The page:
This also includes screenshots of positive reviews that are left on your Facebook page. Simply ask them to provide feedback or in your follow up email, give them the direct link to your Facebook review page. Reviews on Facebook are far superior to ones on your website and give a potential buyer the social proof they need to make their decision.
Be sure to include them on your sales page, in your social media strategy and in your email marketing, with permission of course.
Create an affiliate program.
When this is done well, you can see amazing results. Provide your affiliates with images, copy, email templates, show them how to create reviews and blog posts for your course and even offer them a discount code they can use with their audience. Another great strategy that I’ve seen is having sales and creating an ‘affiliate leaderboard’ where you offer the highest selling affiliate a prize. Keep them in the loop and communicate with them regularly. Teachable has an inbuilt affiliate program when you have the paid version.
Reach out to your testers and offer them an affiliate spot.
This is a great way to get other people to spread the word for you. For digital products, the average affiliate commission is 30-50%, with 40% being the most common. The more generous you are, the more likely you are to have them promote it for you, remembering that it doesn’t take you any extra work to generate more sales.
Create a sales page if you haven’t already.
If you’re using Teachable, this is done in-house with them. Things to include on your page are; a great headline, your testimonials, a course outline and pricing options. Tell a story about you and how the information has helped you achieve what you’re teaching.
Use Facebook advertising.
Create a blog post for your freebie opt-in and use that as your first Facebook ad, this will get them in your funnel but you could then retarget them with another ad that’s more of a sales ad. If Facebook ads are over your head, I recommend this course from The Digital Picnic.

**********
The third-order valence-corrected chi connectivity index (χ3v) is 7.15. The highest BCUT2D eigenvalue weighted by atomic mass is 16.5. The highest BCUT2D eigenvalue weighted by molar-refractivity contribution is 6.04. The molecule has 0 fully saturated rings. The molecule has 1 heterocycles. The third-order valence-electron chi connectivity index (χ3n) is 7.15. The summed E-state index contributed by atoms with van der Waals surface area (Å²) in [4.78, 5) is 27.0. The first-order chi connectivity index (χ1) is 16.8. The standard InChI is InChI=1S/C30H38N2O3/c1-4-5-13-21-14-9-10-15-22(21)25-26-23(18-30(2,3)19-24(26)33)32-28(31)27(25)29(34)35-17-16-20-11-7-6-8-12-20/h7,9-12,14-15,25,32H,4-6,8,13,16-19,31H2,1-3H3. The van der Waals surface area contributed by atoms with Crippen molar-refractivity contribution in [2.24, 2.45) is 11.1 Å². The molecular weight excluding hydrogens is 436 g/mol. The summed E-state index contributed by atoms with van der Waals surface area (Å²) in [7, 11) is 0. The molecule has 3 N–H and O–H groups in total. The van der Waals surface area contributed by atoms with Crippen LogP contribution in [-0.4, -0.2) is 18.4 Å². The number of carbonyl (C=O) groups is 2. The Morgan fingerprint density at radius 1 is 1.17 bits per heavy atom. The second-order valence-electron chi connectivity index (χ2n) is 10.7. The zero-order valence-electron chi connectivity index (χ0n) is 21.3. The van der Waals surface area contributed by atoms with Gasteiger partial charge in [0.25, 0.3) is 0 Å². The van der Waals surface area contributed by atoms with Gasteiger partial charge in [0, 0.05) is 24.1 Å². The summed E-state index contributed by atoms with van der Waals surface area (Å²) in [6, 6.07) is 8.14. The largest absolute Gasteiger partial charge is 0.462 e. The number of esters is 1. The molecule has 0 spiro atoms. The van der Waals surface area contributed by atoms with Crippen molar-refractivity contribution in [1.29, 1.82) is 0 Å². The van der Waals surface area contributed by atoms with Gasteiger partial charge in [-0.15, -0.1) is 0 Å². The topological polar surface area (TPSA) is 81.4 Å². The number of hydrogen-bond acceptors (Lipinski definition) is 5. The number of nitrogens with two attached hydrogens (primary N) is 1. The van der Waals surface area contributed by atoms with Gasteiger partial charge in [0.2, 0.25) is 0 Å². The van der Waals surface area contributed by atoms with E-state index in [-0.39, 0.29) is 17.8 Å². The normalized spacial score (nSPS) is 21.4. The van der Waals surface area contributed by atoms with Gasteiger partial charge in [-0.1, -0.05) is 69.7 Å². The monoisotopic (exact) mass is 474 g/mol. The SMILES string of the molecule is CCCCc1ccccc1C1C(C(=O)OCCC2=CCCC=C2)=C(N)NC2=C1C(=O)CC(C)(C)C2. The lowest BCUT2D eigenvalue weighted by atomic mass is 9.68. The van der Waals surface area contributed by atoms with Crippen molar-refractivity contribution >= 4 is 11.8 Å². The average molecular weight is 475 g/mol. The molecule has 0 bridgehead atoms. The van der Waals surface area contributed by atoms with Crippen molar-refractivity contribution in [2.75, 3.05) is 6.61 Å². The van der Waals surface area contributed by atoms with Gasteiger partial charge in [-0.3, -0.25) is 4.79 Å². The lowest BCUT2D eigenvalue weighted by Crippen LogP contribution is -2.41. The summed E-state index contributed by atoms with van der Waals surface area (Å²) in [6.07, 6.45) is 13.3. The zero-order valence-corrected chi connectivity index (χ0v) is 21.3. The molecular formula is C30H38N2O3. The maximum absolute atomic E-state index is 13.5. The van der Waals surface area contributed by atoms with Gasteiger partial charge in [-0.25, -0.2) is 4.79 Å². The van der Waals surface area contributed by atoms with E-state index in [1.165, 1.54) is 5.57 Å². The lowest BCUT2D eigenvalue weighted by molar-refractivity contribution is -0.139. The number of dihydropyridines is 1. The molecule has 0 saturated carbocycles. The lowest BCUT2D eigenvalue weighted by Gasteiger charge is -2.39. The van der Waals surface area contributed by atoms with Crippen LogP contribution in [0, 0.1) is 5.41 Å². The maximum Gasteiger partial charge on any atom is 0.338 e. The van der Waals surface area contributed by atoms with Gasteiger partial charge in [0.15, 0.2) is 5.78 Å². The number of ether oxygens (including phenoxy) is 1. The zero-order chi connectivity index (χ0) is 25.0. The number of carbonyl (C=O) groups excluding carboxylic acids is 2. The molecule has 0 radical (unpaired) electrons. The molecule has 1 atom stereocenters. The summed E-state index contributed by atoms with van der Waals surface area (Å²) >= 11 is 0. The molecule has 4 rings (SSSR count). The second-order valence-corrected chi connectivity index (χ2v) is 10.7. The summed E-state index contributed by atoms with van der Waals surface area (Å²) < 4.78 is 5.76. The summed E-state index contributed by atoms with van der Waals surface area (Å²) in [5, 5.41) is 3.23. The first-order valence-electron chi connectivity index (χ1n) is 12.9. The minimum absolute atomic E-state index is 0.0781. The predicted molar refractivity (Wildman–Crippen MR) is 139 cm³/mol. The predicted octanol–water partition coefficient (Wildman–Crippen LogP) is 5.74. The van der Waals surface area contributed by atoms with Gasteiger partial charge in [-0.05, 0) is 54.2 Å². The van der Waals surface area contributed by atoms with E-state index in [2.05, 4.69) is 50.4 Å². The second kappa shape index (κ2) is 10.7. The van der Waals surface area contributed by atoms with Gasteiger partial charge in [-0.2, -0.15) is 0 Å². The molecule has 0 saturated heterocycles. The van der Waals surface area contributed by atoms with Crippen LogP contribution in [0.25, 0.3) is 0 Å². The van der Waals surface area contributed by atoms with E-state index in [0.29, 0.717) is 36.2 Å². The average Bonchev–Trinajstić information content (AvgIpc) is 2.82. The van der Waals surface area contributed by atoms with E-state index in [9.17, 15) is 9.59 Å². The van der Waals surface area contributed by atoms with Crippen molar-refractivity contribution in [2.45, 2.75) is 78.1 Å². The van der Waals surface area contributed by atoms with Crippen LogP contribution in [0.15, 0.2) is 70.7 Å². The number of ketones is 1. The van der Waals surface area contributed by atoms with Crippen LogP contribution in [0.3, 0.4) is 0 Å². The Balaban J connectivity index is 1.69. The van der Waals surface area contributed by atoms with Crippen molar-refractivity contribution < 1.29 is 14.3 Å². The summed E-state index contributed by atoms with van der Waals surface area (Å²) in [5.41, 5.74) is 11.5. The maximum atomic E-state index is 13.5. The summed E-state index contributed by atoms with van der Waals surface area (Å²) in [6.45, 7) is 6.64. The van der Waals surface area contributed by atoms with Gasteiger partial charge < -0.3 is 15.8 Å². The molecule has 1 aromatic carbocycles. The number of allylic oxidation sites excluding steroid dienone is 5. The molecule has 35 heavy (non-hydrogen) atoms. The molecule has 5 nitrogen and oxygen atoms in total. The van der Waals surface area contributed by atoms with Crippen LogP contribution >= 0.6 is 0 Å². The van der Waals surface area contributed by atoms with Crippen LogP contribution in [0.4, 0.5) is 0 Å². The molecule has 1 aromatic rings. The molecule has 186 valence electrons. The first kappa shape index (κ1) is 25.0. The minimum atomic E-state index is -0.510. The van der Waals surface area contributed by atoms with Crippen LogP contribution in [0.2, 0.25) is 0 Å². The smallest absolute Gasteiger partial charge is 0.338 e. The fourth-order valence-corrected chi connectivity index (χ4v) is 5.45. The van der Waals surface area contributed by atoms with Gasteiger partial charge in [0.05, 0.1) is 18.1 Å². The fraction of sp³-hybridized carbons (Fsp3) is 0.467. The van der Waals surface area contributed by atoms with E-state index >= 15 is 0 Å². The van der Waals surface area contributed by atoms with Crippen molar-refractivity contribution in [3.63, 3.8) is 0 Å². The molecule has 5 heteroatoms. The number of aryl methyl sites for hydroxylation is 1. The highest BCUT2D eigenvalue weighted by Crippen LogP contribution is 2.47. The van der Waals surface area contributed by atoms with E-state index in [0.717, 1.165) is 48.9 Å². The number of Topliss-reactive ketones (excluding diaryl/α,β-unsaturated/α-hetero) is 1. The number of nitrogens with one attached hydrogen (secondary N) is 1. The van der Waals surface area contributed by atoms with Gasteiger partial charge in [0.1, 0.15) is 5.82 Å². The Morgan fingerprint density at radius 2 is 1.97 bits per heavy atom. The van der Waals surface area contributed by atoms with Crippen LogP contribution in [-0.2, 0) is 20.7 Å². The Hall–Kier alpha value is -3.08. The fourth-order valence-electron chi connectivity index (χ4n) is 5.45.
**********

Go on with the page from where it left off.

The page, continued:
Get it out into Pinterest-land.
You can create pins (I recommend testing various styles) to direct readers to your course but you could also send them to the blog post about that course that you created. The key here is to experiment but don’t get spammy. This course is great if you need help with Pinterest, Pinning Perfect.
Create a social media strategy and promote it across your channels.
Be sure to include your new online course in your social media strategy. Make sure though, that you keep to the 80/20 rule – 80% value and 20% sales. I know there are businesses out there that don’t follow that rule and are still successful but unless you have an audience that are hardcore fans, I’d suggest sticky to it.
Create a time-sensitive intro price.
There’s nothing like creating a bit of urgency for your product. If your audience is on the fence, this will help give them the nudge they need!
Now you’ve learnt how to create online courses, it’s your time to get creative and get your courses out there to the world!